Vanity Fair columnist Michael Wolff's new book, "The Man Who Owns the News: Inside the Secret World of Rupert Murdoch," won't hit bookstores for another month. But in a time-honored publishing-industry tactic, the book has already spawned a suspiciously opportune controversy. According to a New York Times article, Murdoch was upset about Wolff's characterization of Murdoch's relations with two top executives in his empire, News Corp. president Peter Chernin and Fox News boss Roger Ailes. In a copy of the manuscript read by this reporter, which may differ in minor ways from the final version, Murdoch complains that neither Chernin nor his college-age children read newspapers. Wolff also concludes that Murdoch, under his third wife Wendi's influence, is growing cool to hard-right politics, the viewpoint widely attributed to his Fox News, run by Roger Ailes.
News Corp. sources say Wolff has exaggerated the "controversy." Wolff declined to comment, but venting merrily last week to the Times, the author described how Murdoch obtained an embargoed manuscript, copies of which are circulating (loosely, it seems) from Europe to North America, and then complained to publisher Doubleday about the Fox News and Chernin passages. But with a few exceptions, a Murdoch spokesman said, "Wolff's portrayal of Rupert, the company and the family is accurate and vivid."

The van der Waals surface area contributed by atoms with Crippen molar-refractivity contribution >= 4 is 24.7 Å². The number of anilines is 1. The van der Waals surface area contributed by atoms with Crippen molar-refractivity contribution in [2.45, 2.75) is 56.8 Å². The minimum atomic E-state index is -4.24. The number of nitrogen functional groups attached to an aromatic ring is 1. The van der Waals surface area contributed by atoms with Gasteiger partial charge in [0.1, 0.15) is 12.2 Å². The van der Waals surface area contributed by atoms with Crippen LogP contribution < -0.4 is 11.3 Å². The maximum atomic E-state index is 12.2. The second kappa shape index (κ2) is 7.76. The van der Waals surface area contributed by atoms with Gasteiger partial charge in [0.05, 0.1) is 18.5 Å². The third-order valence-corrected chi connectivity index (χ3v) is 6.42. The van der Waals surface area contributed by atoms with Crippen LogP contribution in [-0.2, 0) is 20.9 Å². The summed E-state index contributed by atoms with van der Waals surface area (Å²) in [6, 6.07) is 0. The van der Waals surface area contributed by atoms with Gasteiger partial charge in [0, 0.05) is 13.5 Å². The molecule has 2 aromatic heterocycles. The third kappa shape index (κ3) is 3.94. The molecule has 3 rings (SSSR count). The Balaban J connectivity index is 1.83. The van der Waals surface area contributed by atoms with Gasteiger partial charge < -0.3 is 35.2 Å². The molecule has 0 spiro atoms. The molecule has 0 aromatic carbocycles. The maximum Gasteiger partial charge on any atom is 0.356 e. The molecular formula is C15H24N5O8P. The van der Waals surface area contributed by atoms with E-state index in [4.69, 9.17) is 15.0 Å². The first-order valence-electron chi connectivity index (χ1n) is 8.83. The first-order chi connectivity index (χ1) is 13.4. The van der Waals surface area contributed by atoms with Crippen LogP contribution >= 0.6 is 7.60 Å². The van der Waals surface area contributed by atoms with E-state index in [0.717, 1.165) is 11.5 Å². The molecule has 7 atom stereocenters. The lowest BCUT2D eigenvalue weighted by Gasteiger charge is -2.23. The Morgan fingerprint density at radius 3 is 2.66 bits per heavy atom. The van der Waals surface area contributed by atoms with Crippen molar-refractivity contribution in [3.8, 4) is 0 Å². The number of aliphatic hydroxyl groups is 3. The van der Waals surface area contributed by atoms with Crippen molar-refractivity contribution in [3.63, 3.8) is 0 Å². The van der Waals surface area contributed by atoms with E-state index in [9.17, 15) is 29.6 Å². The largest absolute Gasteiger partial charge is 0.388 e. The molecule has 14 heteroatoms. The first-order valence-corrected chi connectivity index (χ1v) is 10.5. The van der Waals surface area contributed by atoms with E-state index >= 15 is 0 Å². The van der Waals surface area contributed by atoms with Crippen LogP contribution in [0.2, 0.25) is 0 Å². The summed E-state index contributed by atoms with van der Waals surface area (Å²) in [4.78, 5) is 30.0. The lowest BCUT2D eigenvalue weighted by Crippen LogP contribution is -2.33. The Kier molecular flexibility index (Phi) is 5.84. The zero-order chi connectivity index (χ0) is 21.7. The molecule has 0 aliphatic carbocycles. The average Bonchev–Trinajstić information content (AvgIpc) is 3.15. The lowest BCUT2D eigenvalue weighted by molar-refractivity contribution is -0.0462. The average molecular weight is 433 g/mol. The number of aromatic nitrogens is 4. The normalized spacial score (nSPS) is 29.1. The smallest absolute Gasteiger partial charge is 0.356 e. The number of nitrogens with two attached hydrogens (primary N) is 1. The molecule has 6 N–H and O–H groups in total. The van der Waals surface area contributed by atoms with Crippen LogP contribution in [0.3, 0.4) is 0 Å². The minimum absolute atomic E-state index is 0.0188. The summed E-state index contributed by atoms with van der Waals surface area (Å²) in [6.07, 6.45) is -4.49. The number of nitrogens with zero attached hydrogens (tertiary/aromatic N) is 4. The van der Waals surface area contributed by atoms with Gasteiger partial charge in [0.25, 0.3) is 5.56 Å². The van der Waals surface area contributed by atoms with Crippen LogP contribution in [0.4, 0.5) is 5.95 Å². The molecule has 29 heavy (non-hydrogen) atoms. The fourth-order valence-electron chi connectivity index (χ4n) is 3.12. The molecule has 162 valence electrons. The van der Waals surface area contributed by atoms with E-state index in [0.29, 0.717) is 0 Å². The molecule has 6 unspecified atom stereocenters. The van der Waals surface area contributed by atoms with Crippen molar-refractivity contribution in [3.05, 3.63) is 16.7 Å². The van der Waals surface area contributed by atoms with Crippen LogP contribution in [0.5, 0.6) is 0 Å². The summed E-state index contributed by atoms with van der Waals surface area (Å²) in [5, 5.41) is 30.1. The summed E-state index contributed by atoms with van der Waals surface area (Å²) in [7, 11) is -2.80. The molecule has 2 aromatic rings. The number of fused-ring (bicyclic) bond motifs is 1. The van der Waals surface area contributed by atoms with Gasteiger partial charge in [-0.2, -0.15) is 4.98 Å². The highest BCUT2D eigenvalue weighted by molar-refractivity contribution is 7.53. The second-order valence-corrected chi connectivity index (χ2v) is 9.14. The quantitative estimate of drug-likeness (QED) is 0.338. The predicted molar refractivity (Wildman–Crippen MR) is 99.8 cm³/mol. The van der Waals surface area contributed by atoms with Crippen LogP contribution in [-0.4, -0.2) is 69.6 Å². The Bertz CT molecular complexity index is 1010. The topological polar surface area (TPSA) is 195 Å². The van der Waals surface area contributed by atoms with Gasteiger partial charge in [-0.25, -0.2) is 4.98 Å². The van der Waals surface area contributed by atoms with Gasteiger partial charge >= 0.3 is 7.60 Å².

Wolff notes repeatedly in 450-plus pages that the mogul mumbles in an impenetrable Australian accent. Likewise, Wolff writes that Murdoch's hearing has deteriorated— but that no one inside his bubble dares to tell him. Can it be that the author and subject simply couldn't understand each other?
Whatever the case, the book should do well regardless of the manufactured contretemps. If readers can survive the turgid prose, Wolff delivers an incisive portrait of Murdoch, who surely must be placing a huge preorder just in time for the holiday season.